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Economics & Finance

Africa Means Business: Opportunities in Frontier Markets

Javier Cuñat |

According to the IMF, from 2000 to 2010, six of the world’s ten fastest-growing economies were in sub-Saharan Africa and the forecast for the next five years is even more optimistic. What does this mean for global businesses? How can global MNCs carve out a stake and identify opportunities in Africa’s growth story?

While there are many factors that have contributed to Africa’s growth story, the emergence of China in the world economy and its engagement with the continent has, and will continue to play, a fundamental role in Africa’s re-emergence on the world stage. China has exercised a two-pronged approach – trade and investment – throughout its decades-long engagement with the continent. Between 2000 and 2008, China’s GDP expanded at an annual rate of 10 percent. Meanwhile, its annual demand for industrial raw materials has witnessed its own impressive boom. During this period, China accounted for two-thirds of the world’s entire growth in demand for steel and aluminium, and virtually all growth for copper and nickel. This rapid growth in China’s natural resource consumption not only contributed to a surge in commodity prices but also created a windfall in trade between China and Africa, a major supplier of raw materials.

In addition to external demand, a number of internal growth engines – Africa’s ongoing urbanisation process, an expanding labour force, and the rise of the middle-class – have been driving this trend. According to a new report from the African Development Bank, Africa’s middle class has tripled in size over the last 30 years and now numbers 313 million people, or more than 34 percent of the continent’s population. Today, 40 percent of the continent’s one billion people live in urban areas, compared to just 28 percent in the 1980s. A large number of Fortune 500 companies have already identified the opportunity.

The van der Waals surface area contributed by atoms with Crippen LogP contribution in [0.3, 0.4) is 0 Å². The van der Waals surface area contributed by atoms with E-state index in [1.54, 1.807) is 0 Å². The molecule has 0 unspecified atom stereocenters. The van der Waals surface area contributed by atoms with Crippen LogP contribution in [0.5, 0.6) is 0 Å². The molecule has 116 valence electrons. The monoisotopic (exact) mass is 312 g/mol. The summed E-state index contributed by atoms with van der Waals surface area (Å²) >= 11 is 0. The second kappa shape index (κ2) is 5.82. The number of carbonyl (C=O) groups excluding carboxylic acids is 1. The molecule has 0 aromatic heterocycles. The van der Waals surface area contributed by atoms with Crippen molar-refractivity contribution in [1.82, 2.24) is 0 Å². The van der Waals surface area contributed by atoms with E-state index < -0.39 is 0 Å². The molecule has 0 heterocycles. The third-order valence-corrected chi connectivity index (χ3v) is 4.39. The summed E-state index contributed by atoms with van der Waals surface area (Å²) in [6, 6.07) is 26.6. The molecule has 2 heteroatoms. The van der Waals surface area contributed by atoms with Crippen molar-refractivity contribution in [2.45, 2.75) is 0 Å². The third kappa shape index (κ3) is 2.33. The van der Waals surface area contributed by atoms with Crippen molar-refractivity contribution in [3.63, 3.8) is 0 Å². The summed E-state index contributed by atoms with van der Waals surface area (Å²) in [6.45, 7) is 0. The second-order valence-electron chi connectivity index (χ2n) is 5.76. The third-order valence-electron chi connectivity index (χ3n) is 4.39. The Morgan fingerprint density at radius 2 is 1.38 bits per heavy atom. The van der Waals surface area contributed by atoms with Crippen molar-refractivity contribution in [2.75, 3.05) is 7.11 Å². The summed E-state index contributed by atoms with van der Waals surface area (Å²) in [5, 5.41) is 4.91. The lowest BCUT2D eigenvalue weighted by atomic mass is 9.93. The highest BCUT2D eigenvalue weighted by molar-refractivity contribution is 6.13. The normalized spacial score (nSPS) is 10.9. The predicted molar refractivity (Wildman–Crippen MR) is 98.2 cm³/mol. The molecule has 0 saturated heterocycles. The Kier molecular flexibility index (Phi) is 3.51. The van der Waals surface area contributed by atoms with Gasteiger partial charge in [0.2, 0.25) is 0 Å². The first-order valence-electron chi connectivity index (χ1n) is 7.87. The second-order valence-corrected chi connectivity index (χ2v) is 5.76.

Lessons for Western Business

One of the key challenges international companies face when searching for opportunities in Africa is where to start. While the specifics of the market size and growth, channels to market, industry structure, government regulations, etc. will affect a company’s final decision, it is important first to gather relevant intelligence regarding a country’s macro environment. This allows for the clustering, prioritising and validating of regions, sub regions and countries.

With this goal in mind, The Beijing Axis recently performed a comparative evaluation of the macro environment at three levels, namely socio-political/governance, macro-economic and business environment. Ten factors across three categories were selected to assess the overall attractiveness of each country. They were Voice and Accountability, Political Stability, Government Effectiveness, Regulatory Quality, Rule of Law and Control of Corruption, GDP Size, GDP Growth and Economic Growth Outlook and Ease of Doing Business. Some of the findings are as follows (see chart above):

  • African economies exhibit impressive GDP growth rates – entire regions have doubled or even tripled the size of their economies during the past decade
  • On the basis of the analysis, countries in the Southern region have performed better due to their better governance structures and business environment
  • Mauritius, Botswana, Namibia, Cape Verde and South Africa emerge as the most attractive markets
  • African countries ranked from 16 to 30 are small economies dealing with various socio-political issues